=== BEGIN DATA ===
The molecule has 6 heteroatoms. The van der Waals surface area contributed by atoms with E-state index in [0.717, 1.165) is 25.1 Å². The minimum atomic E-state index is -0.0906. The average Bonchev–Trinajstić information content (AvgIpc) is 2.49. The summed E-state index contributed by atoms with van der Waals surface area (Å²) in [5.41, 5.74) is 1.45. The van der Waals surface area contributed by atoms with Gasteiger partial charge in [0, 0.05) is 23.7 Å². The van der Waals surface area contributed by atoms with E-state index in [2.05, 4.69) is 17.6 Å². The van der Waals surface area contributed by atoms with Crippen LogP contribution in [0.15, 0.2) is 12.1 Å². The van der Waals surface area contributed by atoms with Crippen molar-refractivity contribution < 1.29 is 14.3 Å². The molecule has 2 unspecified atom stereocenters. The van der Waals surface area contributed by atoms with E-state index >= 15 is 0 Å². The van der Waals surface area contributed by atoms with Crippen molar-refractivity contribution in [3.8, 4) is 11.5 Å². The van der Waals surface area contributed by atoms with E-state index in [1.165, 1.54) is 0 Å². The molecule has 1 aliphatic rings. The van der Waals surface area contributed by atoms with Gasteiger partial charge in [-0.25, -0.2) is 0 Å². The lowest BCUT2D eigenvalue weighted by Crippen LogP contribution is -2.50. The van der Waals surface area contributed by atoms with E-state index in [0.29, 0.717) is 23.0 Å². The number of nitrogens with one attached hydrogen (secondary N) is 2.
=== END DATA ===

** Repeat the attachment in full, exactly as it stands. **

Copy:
The molecule has 6 heteroatoms. The van der Waals surface area contributed by atoms with E-state index in [0.717, 1.165) is 25.1 Å². The minimum atomic E-state index is -0.0906. The average Bonchev–Trinajstić information content (AvgIpc) is 2.49. The summed E-state index contributed by atoms with van der Waals surface area (Å²) in [5.41, 5.74) is 1.45. The van der Waals surface area contributed by atoms with Gasteiger partial charge in [0, 0.05) is 23.7 Å². The van der Waals surface area contributed by atoms with E-state index in [2.05, 4.69) is 17.6 Å². The van der Waals surface area contributed by atoms with Crippen LogP contribution in [0.15, 0.2) is 12.1 Å². The van der Waals surface area contributed by atoms with Crippen molar-refractivity contribution < 1.29 is 14.3 Å². The molecule has 2 unspecified atom stereocenters. The van der Waals surface area contributed by atoms with E-state index >= 15 is 0 Å². The van der Waals surface area contributed by atoms with Crippen molar-refractivity contribution in [3.8, 4) is 11.5 Å². The van der Waals surface area contributed by atoms with E-state index in [1.165, 1.54) is 0 Å². The molecule has 1 aliphatic rings. The van der Waals surface area contributed by atoms with Gasteiger partial charge in [-0.25, -0.2) is 0 Å². The lowest BCUT2D eigenvalue weighted by Crippen LogP contribution is -2.50. The van der Waals surface area contributed by atoms with E-state index in [0.29, 0.717) is 23.0 Å². The number of nitrogens with one attached hydrogen (secondary N) is 2.